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Atomic Clocks and Radio Controlled Atomic Clocks

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Posted November 15, 2012

Just yesterday, in one our our grandfather clock retail locations, we had a customer come in and ask to purchase an Atomic Grandfather Clock. We still believe there is a market for atomic grandfather clocks, likely with additional functionality built in, which can be a hot and trendy item in future years. As many of our readers know, atomic time is synonymous with radio controlled time. Atomic clocks pick up a signal from the US Government’s Atomic Clock in Fort Collins, Colorado, run by the US Government Agency NIST, or National Institute of Standards and Technology. Atomic time, both with Atomic Clocks and Atomic watches and wristwatches that pick up the radio controlled atomic time signal are accurately, theoretically at least, to one-billionth of a second. The accuracy is truly mind-boggling. The main atomic clock run by the USA Government in Colorado also transmits the day and date to clocks and watches, mostly wristwatches, that are equipped with atomic time receptors.

Most popular are atomic wall clocks used by many industries and organizations because of their incredible precision. Hospitals and Universities are also avid users of atomic wall clocks. As one Fortune 500 company Human Resources executive who was placing a large order for atomic wall clocks with us said, think of the productivity enhancements we will gain from eliminating the discussions about whether it really is quitting time, e.g. 5pm, or lunch time has really started or not. The HR Corporate Vice President felt that the clocks would pay for themselves in increased productivity within 1 month, which is one of the better returns on investment then most anyone can make.

Some of the major manufacturers of Atomic Clocks include Howard Miller Clocks and LaCrosse Clocks. 1-800-4CLOCKS has been working on introducing its own brands of atomic clocks, watches and other timepieces, including those with large LED displays. Historically, Seth Thomas Atomic Clocks, made by Seth Thomas Clocks, have been very popular, but the company is not currently open for business and has not manufactured any of their well-known Seth Thomas Howard Atomic Clocks for several years. Fortunately, other makers of atomic clocks have filled the void with very similar looking clocks with the same functionality, so customers seeking to keep the same interior design and look and feel between offices or classrooms or labs can use these other clocks without anyone reasonably noticing anything but perhaps the most minor differences in overall look and feel.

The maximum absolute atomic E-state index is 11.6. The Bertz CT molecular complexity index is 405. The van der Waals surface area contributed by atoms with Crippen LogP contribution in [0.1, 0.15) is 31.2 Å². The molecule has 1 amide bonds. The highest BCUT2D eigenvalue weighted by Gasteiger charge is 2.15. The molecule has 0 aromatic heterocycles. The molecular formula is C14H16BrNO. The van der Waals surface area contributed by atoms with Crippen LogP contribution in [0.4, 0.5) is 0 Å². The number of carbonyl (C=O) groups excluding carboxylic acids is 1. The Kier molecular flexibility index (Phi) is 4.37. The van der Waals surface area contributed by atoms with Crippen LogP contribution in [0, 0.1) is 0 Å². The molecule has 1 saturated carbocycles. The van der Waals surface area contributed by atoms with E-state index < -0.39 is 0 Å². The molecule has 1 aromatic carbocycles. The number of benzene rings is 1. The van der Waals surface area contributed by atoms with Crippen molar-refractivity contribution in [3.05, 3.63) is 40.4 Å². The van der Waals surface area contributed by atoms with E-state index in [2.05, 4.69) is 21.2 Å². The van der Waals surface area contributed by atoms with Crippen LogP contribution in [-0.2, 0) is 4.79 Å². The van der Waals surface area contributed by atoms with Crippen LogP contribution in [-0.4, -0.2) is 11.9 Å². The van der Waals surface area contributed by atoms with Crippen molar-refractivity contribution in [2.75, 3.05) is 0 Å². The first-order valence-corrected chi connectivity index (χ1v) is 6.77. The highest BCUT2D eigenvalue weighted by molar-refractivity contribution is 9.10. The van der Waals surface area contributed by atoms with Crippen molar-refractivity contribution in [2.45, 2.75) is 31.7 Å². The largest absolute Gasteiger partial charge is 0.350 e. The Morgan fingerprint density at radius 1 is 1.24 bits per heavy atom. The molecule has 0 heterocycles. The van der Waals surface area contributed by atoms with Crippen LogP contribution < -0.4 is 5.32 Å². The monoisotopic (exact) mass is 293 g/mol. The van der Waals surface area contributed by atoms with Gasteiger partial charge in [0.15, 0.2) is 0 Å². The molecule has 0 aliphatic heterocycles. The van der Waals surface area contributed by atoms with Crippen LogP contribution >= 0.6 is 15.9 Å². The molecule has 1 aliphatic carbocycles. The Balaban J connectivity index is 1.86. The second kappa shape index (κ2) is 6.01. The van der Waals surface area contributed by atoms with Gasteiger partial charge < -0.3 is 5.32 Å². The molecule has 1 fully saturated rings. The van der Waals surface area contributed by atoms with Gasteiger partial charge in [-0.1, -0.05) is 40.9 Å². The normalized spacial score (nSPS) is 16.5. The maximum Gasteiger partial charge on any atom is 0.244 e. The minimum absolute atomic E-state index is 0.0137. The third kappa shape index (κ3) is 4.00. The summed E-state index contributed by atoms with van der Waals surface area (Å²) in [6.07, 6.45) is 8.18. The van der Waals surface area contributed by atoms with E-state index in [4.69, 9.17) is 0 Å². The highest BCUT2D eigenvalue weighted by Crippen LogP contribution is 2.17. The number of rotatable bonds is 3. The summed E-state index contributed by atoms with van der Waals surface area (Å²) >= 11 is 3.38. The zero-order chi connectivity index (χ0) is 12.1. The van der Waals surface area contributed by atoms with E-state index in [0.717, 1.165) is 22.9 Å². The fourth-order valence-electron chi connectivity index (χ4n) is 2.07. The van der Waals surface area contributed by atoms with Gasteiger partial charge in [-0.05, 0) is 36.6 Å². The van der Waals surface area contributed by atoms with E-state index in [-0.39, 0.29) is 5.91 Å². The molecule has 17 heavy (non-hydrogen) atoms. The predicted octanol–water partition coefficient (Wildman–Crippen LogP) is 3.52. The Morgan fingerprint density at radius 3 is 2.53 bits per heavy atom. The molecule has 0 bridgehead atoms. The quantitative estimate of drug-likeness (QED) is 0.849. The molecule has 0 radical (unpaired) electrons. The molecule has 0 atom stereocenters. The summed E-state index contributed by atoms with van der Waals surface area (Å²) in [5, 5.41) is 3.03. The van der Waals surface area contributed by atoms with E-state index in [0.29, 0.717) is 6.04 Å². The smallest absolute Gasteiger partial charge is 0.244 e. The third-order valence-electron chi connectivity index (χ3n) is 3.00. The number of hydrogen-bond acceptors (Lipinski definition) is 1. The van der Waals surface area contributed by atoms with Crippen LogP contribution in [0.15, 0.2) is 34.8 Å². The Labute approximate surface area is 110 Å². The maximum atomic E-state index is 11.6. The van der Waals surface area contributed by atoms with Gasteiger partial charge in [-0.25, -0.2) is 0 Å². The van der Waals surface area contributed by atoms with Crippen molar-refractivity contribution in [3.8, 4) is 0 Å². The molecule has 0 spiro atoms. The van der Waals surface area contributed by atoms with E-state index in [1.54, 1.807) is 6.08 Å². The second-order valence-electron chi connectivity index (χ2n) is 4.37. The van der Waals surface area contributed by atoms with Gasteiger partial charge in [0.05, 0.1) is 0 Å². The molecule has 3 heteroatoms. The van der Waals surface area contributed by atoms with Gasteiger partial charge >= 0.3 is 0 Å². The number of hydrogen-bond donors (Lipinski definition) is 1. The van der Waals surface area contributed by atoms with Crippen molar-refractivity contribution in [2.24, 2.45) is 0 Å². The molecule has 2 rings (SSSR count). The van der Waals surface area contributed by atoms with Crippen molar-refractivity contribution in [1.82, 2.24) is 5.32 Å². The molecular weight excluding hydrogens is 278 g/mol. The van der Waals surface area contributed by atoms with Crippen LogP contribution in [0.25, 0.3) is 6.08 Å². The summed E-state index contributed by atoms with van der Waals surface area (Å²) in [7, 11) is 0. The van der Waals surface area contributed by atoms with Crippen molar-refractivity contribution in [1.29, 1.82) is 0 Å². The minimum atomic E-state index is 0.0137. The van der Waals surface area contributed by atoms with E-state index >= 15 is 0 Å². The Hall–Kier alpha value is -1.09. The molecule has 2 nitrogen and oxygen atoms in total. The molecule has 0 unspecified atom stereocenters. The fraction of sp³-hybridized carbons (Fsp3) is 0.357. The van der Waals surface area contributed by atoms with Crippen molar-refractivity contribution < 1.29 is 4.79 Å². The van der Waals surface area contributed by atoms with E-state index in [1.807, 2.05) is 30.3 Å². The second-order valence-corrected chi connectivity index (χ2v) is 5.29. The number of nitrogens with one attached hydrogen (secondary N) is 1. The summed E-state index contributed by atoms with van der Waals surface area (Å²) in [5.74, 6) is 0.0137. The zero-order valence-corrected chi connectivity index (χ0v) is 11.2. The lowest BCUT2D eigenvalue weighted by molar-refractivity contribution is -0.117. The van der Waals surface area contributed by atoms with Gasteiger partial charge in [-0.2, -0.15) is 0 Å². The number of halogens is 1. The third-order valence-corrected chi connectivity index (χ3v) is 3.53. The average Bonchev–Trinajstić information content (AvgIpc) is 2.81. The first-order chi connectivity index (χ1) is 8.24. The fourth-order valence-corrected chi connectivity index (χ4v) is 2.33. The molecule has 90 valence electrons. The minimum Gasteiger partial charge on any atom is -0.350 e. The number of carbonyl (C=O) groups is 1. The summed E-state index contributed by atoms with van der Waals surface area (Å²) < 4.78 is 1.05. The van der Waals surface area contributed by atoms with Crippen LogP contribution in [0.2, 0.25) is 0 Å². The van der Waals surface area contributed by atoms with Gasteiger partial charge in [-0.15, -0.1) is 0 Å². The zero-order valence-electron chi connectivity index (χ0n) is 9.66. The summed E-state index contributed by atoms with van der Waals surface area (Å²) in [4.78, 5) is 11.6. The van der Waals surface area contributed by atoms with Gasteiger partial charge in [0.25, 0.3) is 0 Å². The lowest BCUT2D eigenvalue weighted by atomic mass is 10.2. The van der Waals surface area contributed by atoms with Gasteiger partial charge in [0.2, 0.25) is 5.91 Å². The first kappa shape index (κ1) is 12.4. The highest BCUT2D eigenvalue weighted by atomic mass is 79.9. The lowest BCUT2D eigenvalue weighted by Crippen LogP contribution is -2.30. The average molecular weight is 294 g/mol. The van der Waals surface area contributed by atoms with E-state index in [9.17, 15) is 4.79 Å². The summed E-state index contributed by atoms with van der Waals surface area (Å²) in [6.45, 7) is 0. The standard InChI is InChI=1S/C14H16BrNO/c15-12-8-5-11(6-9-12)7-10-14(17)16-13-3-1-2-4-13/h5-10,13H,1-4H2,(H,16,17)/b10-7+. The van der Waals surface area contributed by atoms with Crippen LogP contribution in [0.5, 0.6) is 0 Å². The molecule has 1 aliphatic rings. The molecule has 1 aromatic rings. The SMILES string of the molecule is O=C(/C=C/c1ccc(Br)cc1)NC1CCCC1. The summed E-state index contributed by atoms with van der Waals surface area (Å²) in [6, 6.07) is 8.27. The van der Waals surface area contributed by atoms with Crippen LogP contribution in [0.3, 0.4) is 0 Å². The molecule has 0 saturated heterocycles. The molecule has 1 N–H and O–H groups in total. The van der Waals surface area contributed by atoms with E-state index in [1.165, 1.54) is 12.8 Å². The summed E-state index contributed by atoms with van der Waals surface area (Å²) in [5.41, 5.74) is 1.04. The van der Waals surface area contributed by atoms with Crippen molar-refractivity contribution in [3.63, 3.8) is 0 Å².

The US Atomic Clock is known more formally as the NIST-F1 Cesium Fountain Atomic Clock. It is used by the US Government as the primary time and frequency standard for all of the United States. The signal reaches into most all of Canada as well.

The US Government’s NIST website explains the clock as follows, in reasonable layman terms:

NIST-F1 is referred to as a fountain clock because it uses a fountain-like movement of atoms to measure frequency and time interval. First, a gas of cesium atoms is introduced into the clock’s vacuum chamber. Six infrared laser beams then are directed at right angles to each other at the center of the chamber. The lasers gently push the cesium atoms together into a ball. In the process of creating this ball, the lasers slow down the movement of the atoms and cool them to temperatures near absolute zero.

Two vertical lasers are used to gently toss the ball upward (the “fountain” action), and then all of the lasers are turned off. This little push is just enough to loft the ball about a meter high through a microwave-filled cavity. Under the influence of gravity, the ball then falls back down through the microwave cavity.

There are certain limitations to using atomic clocks in organizations. The current signal can have difficulty in being picked up inside certain structures with thick concrete or steel walls. General much older construction. Also users need to understand how and when a wall clock might pick up the atomic time signal.

The Atomic Clocks or Radio Controlled Clocks are available both as analog clocks and digital clocks. Additional functionality on some of these wall clocks can include date and day of week, and even indoor and outdoor temperature. We at 1-800-4CLOCKS are also looking at introducing our old atomic time world zone time clock, for which we think there could be a real interest and demand.

NIST National Institute for Science and Technology

NIST National Institute for Science and Technology Runs USA Atomic Clock

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As Of: 04/21/2024